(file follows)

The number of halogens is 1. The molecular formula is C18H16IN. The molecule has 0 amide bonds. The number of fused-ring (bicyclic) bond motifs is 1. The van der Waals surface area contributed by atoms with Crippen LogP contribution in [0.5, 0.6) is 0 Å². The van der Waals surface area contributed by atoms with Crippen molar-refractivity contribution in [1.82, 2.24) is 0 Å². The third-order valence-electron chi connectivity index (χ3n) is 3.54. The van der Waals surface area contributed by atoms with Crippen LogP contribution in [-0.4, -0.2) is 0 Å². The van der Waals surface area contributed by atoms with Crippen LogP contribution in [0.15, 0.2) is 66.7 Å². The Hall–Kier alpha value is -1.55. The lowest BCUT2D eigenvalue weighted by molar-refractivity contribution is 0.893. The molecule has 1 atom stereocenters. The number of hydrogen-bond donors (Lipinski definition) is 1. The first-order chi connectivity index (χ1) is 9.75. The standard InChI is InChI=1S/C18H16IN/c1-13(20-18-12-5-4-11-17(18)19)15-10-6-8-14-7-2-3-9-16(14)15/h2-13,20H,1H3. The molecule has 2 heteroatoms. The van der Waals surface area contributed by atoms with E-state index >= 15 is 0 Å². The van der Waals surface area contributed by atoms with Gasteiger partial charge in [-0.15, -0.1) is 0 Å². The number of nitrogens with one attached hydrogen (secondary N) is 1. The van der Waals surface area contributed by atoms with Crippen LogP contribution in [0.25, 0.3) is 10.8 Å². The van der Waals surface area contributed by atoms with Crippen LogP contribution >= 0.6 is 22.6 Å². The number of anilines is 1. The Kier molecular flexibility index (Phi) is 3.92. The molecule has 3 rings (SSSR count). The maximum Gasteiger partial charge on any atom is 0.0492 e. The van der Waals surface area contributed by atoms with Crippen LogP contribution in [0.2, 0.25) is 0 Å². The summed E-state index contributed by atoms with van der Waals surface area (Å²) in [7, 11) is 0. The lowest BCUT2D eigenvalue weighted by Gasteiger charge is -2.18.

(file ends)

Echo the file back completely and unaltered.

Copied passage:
The number of halogens is 1. The molecular formula is C18H16IN. The molecule has 0 amide bonds. The number of fused-ring (bicyclic) bond motifs is 1. The van der Waals surface area contributed by atoms with Crippen LogP contribution in [0.5, 0.6) is 0 Å². The van der Waals surface area contributed by atoms with Crippen molar-refractivity contribution in [1.82, 2.24) is 0 Å². The third-order valence-electron chi connectivity index (χ3n) is 3.54. The van der Waals surface area contributed by atoms with Crippen LogP contribution in [-0.4, -0.2) is 0 Å². The van der Waals surface area contributed by atoms with Crippen LogP contribution in [0.15, 0.2) is 66.7 Å². The Hall–Kier alpha value is -1.55. The lowest BCUT2D eigenvalue weighted by molar-refractivity contribution is 0.893. The molecule has 1 atom stereocenters. The number of hydrogen-bond donors (Lipinski definition) is 1. The first-order chi connectivity index (χ1) is 9.75. The standard InChI is InChI=1S/C18H16IN/c1-13(20-18-12-5-4-11-17(18)19)15-10-6-8-14-7-2-3-9-16(14)15/h2-13,20H,1H3. The molecule has 2 heteroatoms. The van der Waals surface area contributed by atoms with E-state index >= 15 is 0 Å². The van der Waals surface area contributed by atoms with Gasteiger partial charge in [-0.15, -0.1) is 0 Å². The number of nitrogens with one attached hydrogen (secondary N) is 1. The van der Waals surface area contributed by atoms with Crippen LogP contribution in [0.25, 0.3) is 10.8 Å². The van der Waals surface area contributed by atoms with Crippen LogP contribution >= 0.6 is 22.6 Å². The number of anilines is 1. The Kier molecular flexibility index (Phi) is 3.92. The molecule has 3 rings (SSSR count). The maximum Gasteiger partial charge on any atom is 0.0492 e. The van der Waals surface area contributed by atoms with Crippen LogP contribution in [0.2, 0.25) is 0 Å². The summed E-state index contributed by atoms with van der Waals surface area (Å²) in [7, 11) is 0. The lowest BCUT2D eigenvalue weighted by Gasteiger charge is -2.18.